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Author Topic: Own a 2010 Ford E350 or E450? Read This.  (Read 1582 times)
ron.dittmer
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« on: April 14, 2011, 02:30:37 pm »

If you own a 2010 Ford E350 or E450 chassis, you need to read this.  It seems very easy to check to make sure your engine air intake is not blocked by an improper assembly process.  Click Here And Read
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« Reply #1 on: April 14, 2011, 03:39:47 pm »

Thanks Ron.

Fortunately, mine was OK.

I suspect the fuel economy was also a lot worse than if it was correct (ours got 10.6 MPG on the 600 mile trip home from Elkhart. Just about 0.3 less than the 2350).
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« Reply #2 on: April 14, 2011, 03:43:07 pm »

Mine was also OK, thanks Ron.

Bob
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ron.dittmer
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« Reply #3 on: April 14, 2011, 04:08:20 pm »

Glad to hear you guys are good.

Funny rmmpe mentions such a minor difference in fuel economy between his 2551/E450 and 2350/E350.  I have always thought my 2007 E350's rear axle ratio is not appropriate for my loaded-up motor home and tow vehicle together.  The wind never seems to cooperate either.  I feel my axle ratio bogs down the engine and transmission, especially at slower 55-60mph cruising speeds.  If I drove my 2350/E350 without water, passengers, gear, and tow vehicle, maybe the axle ratio I have would be satisfactory.  I am left to wonder if the E450 axle ratio would have been better for my application.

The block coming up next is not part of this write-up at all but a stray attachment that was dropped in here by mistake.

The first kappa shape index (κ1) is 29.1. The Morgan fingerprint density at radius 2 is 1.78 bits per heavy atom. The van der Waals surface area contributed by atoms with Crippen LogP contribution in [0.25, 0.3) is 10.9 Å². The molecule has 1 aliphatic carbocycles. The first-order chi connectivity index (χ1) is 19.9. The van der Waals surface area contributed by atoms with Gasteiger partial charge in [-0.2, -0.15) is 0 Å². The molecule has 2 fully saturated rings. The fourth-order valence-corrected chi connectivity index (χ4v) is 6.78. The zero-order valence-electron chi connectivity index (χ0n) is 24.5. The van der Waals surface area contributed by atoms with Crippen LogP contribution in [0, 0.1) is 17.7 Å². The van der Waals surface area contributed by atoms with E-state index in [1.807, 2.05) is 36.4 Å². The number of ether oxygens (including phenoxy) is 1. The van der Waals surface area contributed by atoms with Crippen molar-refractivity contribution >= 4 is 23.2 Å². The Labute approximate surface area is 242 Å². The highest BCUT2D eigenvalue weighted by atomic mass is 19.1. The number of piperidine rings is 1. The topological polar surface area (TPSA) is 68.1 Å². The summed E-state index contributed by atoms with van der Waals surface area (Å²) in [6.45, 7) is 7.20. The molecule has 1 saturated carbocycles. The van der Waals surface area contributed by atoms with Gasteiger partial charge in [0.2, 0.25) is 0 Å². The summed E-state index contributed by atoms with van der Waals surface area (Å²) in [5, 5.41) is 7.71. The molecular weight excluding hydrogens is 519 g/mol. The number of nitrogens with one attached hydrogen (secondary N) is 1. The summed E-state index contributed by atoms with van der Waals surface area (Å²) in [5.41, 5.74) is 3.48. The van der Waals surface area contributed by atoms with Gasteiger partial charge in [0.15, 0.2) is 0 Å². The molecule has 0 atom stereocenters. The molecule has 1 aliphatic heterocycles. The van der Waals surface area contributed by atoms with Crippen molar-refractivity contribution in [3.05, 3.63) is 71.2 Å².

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« Reply #4 on: April 14, 2011, 05:43:14 pm »

I'll tell you Ron, the unloaded 2350 with the 4.1:1 sure shifted a lot more than the unloaded 2551 with the 4.56:1 does on the same route.
The 2551 stayed in lockup on all but 1 incline where the 2350 seemed to shift as it passed each and every Mole hill. As best I can tell, the few hundred RPM difference at 65 is all but compensated for by staying in top gear/lockup.

What it'll do loaded I'll have determine when we hit the road again.

Lastly, I believe the E450 axle is a bit wider than the E350's (my wheels appear to stick out slightly on both sides whereas the E350 wheels did not).
« Last Edit: April 14, 2011, 05:50:09 pm by rmmpe » Logged

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« Reply #5 on: April 14, 2011, 05:54:11 pm »